They opened with "World Sick," didn't play the last three minutes of that song, and then went into "Stars and Sons." Now, when they played this, it reminded me of seeing Broken Social Scene at the Pitchfork fest in 2005. I had a serious deja vu moment, and realized Broken Social Scene were way better back then. No offense--if you read my review of Forgiveness Rock Record, you'll know I still thought they'd be a good live band, and for the most part, they were. They played a bunch of their hits ("Cause = Time," "Superconnected," "Shoreline") which made me think they consider S/T their best work. Then they ended with "Meet Me in the Basement" which re-affirmed my belief that it would be the best song on the new album if it had words. In general, a weaker performance than I've seen in the past from them, but I'm sure no one else was disappointed.

I seem to be having a difficult time adding pictures to this post. So I will stop with them. Only videos from here on in. Here are the two last pictures that were such a pain in the ass to move.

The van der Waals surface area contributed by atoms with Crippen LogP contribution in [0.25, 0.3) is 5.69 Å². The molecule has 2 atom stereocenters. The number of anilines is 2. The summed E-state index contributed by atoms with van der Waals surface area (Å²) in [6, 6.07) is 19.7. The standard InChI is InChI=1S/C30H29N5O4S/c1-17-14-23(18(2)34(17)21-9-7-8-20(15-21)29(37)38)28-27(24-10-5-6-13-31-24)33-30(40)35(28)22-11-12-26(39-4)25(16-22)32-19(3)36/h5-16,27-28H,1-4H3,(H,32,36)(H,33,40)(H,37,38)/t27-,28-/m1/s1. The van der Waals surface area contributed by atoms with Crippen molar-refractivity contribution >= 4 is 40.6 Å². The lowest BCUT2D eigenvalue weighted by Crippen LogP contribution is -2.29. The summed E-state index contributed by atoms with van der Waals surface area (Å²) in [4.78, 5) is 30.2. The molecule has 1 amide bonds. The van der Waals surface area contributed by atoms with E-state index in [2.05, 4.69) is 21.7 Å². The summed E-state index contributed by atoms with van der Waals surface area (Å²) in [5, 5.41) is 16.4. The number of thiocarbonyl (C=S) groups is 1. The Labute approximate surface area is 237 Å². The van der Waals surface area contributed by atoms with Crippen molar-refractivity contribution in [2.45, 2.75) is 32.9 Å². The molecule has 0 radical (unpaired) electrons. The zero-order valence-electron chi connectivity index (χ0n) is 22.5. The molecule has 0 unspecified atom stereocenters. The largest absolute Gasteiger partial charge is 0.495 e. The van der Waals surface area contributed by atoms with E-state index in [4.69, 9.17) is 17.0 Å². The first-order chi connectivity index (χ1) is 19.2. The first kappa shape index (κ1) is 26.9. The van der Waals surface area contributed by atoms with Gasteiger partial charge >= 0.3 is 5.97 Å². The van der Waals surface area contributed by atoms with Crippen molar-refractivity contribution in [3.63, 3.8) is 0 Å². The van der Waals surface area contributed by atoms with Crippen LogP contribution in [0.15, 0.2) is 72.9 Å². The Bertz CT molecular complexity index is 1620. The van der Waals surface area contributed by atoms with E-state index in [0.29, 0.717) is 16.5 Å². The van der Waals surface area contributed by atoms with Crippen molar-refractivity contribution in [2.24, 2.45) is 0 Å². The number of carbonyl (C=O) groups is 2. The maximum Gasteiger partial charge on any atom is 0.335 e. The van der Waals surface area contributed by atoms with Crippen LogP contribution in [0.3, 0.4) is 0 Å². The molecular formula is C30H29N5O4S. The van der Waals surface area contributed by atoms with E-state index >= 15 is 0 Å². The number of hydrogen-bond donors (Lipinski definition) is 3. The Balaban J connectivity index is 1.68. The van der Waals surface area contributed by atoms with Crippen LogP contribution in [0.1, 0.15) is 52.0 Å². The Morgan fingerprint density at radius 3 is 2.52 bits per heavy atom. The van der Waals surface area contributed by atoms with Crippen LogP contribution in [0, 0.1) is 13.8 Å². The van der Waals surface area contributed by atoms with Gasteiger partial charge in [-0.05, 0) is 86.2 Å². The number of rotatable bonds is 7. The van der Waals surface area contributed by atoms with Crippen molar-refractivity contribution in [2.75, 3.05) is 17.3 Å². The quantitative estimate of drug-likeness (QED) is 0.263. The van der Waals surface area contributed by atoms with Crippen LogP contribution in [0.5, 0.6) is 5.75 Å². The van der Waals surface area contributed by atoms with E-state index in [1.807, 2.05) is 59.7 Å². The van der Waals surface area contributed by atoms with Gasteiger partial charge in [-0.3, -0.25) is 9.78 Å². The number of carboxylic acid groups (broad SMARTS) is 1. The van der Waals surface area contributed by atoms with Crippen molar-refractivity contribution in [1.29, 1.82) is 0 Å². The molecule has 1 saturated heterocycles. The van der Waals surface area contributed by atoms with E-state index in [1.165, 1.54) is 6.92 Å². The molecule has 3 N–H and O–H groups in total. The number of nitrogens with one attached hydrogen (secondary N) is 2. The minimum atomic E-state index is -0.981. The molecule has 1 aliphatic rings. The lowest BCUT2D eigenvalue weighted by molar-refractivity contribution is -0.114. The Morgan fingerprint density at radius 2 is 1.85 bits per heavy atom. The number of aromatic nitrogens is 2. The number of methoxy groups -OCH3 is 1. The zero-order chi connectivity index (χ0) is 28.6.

One is of Real Estate and the other is of Titus Andronicus. Both are from New Jersey

I would add a video of Titus Andronicus, but the Broken Social Scene one is taking forever. I guess I am learning lessons about utilizing technology, massive file sizes for upload. Real Estate was the first band I saw on Saturday. I did not know any of their songs. And I still do not know any of their songs, but they won me over. They were unpretentious, vaguely interesting, and skilled. Titus Andronicus, however, definitely won me over. I have not heard The Monitor (only The Airing of Grievances) but from the sound of their set, most of their songs sound the same. They always get bombastic, and Patrick Stickles always loses it. I was surprised by how dedicated their fan base is. They are a relatively new band, and for so many people to be so into them, well I think they have a bright future.

Then I had my horrible idea about camping out for a good spot for Wolf Parade. The camp out in this moment was not that bad, when I was sitting down indian-style during the Raekwon set, dozing. It was brutal when Raekwon ended, and it was time to get up, and it was time to stake out a position close to the stage for Wolf Parade, and it was time to wait the entire 50 minutes of the Jon Spencer Blues Explosion set, which sounded awesome and which I regret missing in retrospect. Then, Wolf Parade started.